Bible

205 posts

Pre-Order Beautiful and Terrible Things

Westminster John Knox Press has just posted the page to pre-order my book Beautiful and Terrible Things: A Christian Struggle with Suffering, Grief, and Hope. It is an exciting day! The Amazon link will be coming shortly and I will post that when it goes live. The description from the publisher: Bible scholar Christian Brady, an expert on Old Testament lament, was as prepared as a person could be for the death of a child—which […]

TgRuth 1:1 Solger MS

Derek R. G. Beattie, d. 31 August 2019. A scholar who will be greatly missed.

This past week I received word from Paul Flesher that Derek Beattie died on Saturday, 31 August at his home in Chandler’s Ford, Hampshire. He was 73 years old. His son has said that plans for the funeral are still in process, but it is likely to be on 13th September. One of my great regrets now will always be that I was unable to meet Derek in person. We corresponded quite a bit while […]

Why “It is better to go to the house of mourning.”

This quote comes from Ecclesiastes which I have been working with (as I strive to finish my book by the August 1 deadline!). For the first time I noticed the rest of the verse. It is better to go to the house of mourningthan to go to the house of feasting;for this is the end of everyone,and the living will lay it to heart. Ecclesiastes: 7:2  “For this is the end of everyone and the […]

Why “Shepherd”?

This past Sunday was “Good Shepherd Sunday,” so-called because of the reading from John 10. The entire chapter is full of sheep and shepherd imagery and, for many of us, it is a reminder of how far away from that agrarian experience we are. A colleague on Facebook asked, “So what’s a good 21st C equivalent of a Good Shepherd? Good Librarian? Good Trash Collector? Good Barista?” I think it is an excellent question, a […]

Blessings and Woe: For Everything There is a Season

This past Sunday our Gospel reading was Luke 6:17-26. After a short preamble, Jesus begins his “sermon on the plain.” 6:20 Then he looked up at his disciples and said: “Blessed are you who are poor, for yours is the kingdom of God. 21 “Blessed are you who are hungry now, for you will be filled. “Blessed are you who weep now, for you will laugh. 22 “Blessed are you when people hate you, and […]

“Whoever is not against us is for us.”

What does Jesus really mean when he says “whoever is not against us is for us”? This concept comes up in the Gospel reading for this past Sunday, Mark 9:38-40 (Proper 21, Yr. B), and in the parallel in Luke 9:49-50. (Matt. 12:30 and Luke 11:23 have a similar, yet different phrase in a different context, “he who is not with me is against me.” We will return to that.) In Mark and Luke the […]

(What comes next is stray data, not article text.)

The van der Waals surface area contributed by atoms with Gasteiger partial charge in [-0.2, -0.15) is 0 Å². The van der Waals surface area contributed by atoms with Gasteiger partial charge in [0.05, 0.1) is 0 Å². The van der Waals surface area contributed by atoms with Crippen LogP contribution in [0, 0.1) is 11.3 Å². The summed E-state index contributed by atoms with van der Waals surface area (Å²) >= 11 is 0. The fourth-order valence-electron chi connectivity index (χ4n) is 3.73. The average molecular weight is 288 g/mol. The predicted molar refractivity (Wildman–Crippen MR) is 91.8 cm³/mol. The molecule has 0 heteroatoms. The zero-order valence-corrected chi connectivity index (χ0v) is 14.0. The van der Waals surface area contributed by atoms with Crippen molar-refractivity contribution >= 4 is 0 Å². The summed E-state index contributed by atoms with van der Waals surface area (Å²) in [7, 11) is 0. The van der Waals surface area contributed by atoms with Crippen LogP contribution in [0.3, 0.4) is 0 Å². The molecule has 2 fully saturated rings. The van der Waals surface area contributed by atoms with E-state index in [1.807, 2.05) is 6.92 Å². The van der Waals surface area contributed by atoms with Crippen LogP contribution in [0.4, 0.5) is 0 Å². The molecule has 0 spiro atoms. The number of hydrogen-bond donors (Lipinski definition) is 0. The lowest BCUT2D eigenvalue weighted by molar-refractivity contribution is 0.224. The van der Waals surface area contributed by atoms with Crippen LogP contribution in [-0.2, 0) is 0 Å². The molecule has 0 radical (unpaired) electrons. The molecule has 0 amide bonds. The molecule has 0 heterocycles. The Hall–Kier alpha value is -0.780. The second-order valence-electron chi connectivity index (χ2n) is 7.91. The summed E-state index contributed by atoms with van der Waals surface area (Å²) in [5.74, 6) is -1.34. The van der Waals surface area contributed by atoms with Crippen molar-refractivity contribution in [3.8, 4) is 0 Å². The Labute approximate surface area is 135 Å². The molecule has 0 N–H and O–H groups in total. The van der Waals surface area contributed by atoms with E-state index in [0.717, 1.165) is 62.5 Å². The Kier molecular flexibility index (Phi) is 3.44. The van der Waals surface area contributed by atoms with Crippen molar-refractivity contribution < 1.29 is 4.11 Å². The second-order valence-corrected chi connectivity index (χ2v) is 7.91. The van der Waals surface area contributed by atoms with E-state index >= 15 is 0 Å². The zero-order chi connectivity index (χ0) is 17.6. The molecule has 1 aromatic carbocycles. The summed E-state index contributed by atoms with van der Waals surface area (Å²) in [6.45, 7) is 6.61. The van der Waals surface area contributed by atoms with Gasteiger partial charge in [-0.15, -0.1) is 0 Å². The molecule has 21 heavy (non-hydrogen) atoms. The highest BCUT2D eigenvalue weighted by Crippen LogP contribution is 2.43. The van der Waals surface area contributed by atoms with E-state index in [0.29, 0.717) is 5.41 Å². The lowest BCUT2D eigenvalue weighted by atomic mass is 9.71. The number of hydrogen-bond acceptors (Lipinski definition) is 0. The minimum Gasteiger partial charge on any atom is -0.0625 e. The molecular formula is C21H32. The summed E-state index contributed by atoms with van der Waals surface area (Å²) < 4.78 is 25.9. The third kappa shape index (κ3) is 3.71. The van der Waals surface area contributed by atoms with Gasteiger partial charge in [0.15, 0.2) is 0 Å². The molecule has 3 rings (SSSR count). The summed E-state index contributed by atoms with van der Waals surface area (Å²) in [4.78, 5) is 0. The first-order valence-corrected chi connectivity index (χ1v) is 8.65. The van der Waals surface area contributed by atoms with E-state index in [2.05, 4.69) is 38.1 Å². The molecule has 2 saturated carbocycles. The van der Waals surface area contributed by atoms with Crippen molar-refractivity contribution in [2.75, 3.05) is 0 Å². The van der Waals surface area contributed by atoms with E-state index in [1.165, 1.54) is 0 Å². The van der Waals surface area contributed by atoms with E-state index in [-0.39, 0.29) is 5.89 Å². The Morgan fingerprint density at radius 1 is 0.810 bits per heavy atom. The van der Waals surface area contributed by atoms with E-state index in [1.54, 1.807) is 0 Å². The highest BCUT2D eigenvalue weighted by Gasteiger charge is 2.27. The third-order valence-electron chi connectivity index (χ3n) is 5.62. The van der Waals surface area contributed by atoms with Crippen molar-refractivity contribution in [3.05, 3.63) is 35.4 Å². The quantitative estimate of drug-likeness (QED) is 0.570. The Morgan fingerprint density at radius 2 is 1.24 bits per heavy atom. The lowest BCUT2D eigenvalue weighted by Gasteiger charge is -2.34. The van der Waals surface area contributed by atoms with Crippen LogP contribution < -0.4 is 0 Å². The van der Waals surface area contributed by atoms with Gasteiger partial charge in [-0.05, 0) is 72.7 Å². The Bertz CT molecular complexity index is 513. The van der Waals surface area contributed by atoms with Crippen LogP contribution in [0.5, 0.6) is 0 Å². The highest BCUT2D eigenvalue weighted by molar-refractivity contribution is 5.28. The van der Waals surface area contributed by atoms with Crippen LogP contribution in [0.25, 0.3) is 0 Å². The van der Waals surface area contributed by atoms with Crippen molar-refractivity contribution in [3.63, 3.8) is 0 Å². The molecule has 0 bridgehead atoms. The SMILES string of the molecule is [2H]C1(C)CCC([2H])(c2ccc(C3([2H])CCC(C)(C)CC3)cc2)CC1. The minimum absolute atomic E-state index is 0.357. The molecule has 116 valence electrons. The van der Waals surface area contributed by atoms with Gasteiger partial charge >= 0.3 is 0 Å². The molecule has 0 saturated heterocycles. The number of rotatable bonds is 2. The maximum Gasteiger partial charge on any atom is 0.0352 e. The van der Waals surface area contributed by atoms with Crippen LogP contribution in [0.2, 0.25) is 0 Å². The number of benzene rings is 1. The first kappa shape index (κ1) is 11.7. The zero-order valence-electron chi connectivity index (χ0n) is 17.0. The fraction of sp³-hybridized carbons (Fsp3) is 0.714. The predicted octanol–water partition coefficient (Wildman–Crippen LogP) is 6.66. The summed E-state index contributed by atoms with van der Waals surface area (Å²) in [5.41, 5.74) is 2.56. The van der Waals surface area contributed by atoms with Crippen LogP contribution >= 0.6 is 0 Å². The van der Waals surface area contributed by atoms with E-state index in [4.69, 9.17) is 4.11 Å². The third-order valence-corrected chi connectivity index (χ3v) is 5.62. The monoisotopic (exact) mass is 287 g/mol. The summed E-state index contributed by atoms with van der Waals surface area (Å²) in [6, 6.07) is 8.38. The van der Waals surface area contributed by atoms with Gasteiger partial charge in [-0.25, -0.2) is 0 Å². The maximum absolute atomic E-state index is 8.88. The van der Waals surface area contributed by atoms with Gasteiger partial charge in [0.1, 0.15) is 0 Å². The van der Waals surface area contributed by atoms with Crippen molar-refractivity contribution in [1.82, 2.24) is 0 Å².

Lectionary Sermon Preparation Resources

My good friend and fellow scholar and clergy member Dr. Richard Wright has started a new(ish) blog with Greek and Hebrew resources following the Lectionary, Plenum creaturis. Rick has provided notes on the Hebrew (Aramaic) and Greek texts assigned for the given week based upon the Revised Common Lectionary. It is well worth looking at and a great help for those whose seminary training included little language instruction. This should be on every preacher’s blogroll […]

Congratulations to Jeremy Schipper!

Kudos to Jeremy Schipper of Temple U,  a friend and colleague who is very deserving of being awarded a 2018 Guggenheim Fellowship! As a Guggenheim Fellow, Schipper will be writing a book currently titled Demark Vesey’s Bible: Biblical Interpretation and the Trial that Changed a Nation. In 1822, Denmark Vesey, a formerly enslaved man of African descent, was convicted of plotting an insurrection in Charleston, South Carolina. The book focuses on uses of biblical texts […]

A close reading of Ruth

Holy cow, this is a bad survey question about Scripture

Many of you know that last year I was the interim rector of an Episcopal parish going through transition. Requiring an interim is one of the better things that the Episcopal church does, and the thoughtful review and reflection process is another. This year I took up a new role as the inaugural dean of the Lewis Honors College at the University of Kentucky. It so happens that the church I am attending here has […]